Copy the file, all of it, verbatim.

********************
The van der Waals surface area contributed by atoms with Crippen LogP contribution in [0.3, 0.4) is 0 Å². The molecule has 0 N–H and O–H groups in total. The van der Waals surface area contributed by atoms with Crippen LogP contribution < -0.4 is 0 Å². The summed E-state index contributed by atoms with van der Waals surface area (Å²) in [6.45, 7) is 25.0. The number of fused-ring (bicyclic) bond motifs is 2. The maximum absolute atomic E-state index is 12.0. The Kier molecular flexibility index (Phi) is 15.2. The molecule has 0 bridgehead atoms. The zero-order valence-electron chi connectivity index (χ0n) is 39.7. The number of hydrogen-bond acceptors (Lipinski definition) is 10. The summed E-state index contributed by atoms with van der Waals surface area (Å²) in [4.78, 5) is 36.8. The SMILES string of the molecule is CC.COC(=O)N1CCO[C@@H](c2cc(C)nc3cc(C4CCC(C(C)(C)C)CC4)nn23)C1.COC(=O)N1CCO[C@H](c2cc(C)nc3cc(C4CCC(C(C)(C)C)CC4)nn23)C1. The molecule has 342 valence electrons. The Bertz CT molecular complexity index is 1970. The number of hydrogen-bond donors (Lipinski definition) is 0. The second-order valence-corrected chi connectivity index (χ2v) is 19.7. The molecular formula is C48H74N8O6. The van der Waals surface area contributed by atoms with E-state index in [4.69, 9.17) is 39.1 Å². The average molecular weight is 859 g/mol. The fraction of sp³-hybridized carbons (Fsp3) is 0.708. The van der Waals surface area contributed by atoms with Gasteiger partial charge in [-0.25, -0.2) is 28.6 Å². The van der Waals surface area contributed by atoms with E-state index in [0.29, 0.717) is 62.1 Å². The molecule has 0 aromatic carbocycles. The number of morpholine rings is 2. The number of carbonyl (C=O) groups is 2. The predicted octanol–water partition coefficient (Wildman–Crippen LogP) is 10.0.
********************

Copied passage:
The van der Waals surface area contributed by atoms with Crippen LogP contribution in [0.3, 0.4) is 0 Å². The molecule has 0 N–H and O–H groups in total. The van der Waals surface area contributed by atoms with Crippen LogP contribution < -0.4 is 0 Å². The summed E-state index contributed by atoms with van der Waals surface area (Å²) in [6.45, 7) is 25.0. The number of fused-ring (bicyclic) bond motifs is 2. The maximum absolute atomic E-state index is 12.0. The Kier molecular flexibility index (Phi) is 15.2. The molecule has 0 bridgehead atoms. The zero-order valence-electron chi connectivity index (χ0n) is 39.7. The number of hydrogen-bond acceptors (Lipinski definition) is 10. The summed E-state index contributed by atoms with van der Waals surface area (Å²) in [4.78, 5) is 36.8. The SMILES string of the molecule is CC.COC(=O)N1CCO[C@@H](c2cc(C)nc3cc(C4CCC(C(C)(C)C)CC4)nn23)C1.COC(=O)N1CCO[C@H](c2cc(C)nc3cc(C4CCC(C(C)(C)C)CC4)nn23)C1. The molecule has 342 valence electrons. The Bertz CT molecular complexity index is 1970. The number of hydrogen-bond donors (Lipinski definition) is 0. The second-order valence-corrected chi connectivity index (χ2v) is 19.7. The molecular formula is C48H74N8O6. The van der Waals surface area contributed by atoms with E-state index in [4.69, 9.17) is 39.1 Å². The average molecular weight is 859 g/mol. The fraction of sp³-hybridized carbons (Fsp3) is 0.708. The van der Waals surface area contributed by atoms with Gasteiger partial charge in [-0.25, -0.2) is 28.6 Å². The van der Waals surface area contributed by atoms with E-state index in [0.29, 0.717) is 62.1 Å². The molecule has 0 aromatic carbocycles. The number of morpholine rings is 2. The number of carbonyl (C=O) groups is 2. The predicted octanol–water partition coefficient (Wildman–Crippen LogP) is 10.0.